You'll need an axe or a steel wedge to start a split, but once it's begun, you can continue the split with gluts — wooden wedges chopped from any hard, tough wood. Gluts can't have quite as much taper as a steel wedge, but they can be made much longer. You can use a two-foot-long glut to great advantage on a big log.
The poet says, "Get thee a heat with thy beetle and wedge." "Beetle" is the Old English word for a mallet to pound anything from pavement to laundry. You may work up a sweat, but the beetle takes a beating. Tough elm makes a good beetle head, and binding it with iron rings will keep the edges from chunking off.
This kind of mallet with a separate head and handle makes for an end grain striking face, but what of the one-piece maul where the striking face is side grain? One-piece mauls for driving wedges are often called root mauls, because you make the striking head from the underground part of the tree. All those roots radiating from the base of the stem peg the striking head together and buttress the faces with their end grain.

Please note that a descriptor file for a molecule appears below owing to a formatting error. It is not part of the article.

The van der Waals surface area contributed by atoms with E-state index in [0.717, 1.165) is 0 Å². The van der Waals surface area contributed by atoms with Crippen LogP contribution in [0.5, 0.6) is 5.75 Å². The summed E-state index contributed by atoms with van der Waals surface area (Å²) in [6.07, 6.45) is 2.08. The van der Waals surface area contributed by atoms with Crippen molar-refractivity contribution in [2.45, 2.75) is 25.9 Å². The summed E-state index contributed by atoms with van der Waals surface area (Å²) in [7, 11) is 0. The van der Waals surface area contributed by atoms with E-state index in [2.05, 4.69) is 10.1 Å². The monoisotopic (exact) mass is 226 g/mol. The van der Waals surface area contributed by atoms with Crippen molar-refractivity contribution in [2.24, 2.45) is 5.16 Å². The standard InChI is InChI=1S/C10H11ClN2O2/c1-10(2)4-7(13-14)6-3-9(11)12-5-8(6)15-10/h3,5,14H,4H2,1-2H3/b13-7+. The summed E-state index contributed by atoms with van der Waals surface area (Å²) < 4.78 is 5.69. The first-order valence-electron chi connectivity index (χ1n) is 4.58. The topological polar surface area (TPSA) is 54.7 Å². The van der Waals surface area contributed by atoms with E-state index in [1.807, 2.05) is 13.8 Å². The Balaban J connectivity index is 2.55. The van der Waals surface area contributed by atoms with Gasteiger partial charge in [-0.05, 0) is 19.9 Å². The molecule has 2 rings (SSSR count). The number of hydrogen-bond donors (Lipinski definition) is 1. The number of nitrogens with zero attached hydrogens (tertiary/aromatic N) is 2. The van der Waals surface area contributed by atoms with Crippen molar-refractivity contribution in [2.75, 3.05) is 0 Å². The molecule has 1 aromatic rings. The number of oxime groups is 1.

A root maul is not something you can buy. Find a tough hardwood tree about five to seven inches thick at the ground. Dig away the dirt, chopping the roots as you go. Once it's uprooted, clean it well and chop it into shape. Shape the wood while it is green and soft, but let it dry before you put it to hard use. For a two-handed maul, the head might be about ten inches long and the handle twice as long as that.
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There are a lot of things that either needs to be repaired, or put together when youre a homeowner. If youre a new homeowner, and have just gotten out of apartment style living, you might want to take this list with you to the hardware store. From remolding jobs to putting together furniture you can use these 5 power tools to get your stuff together. Dont forget too that youll need a few extra tools for other jobs around the house.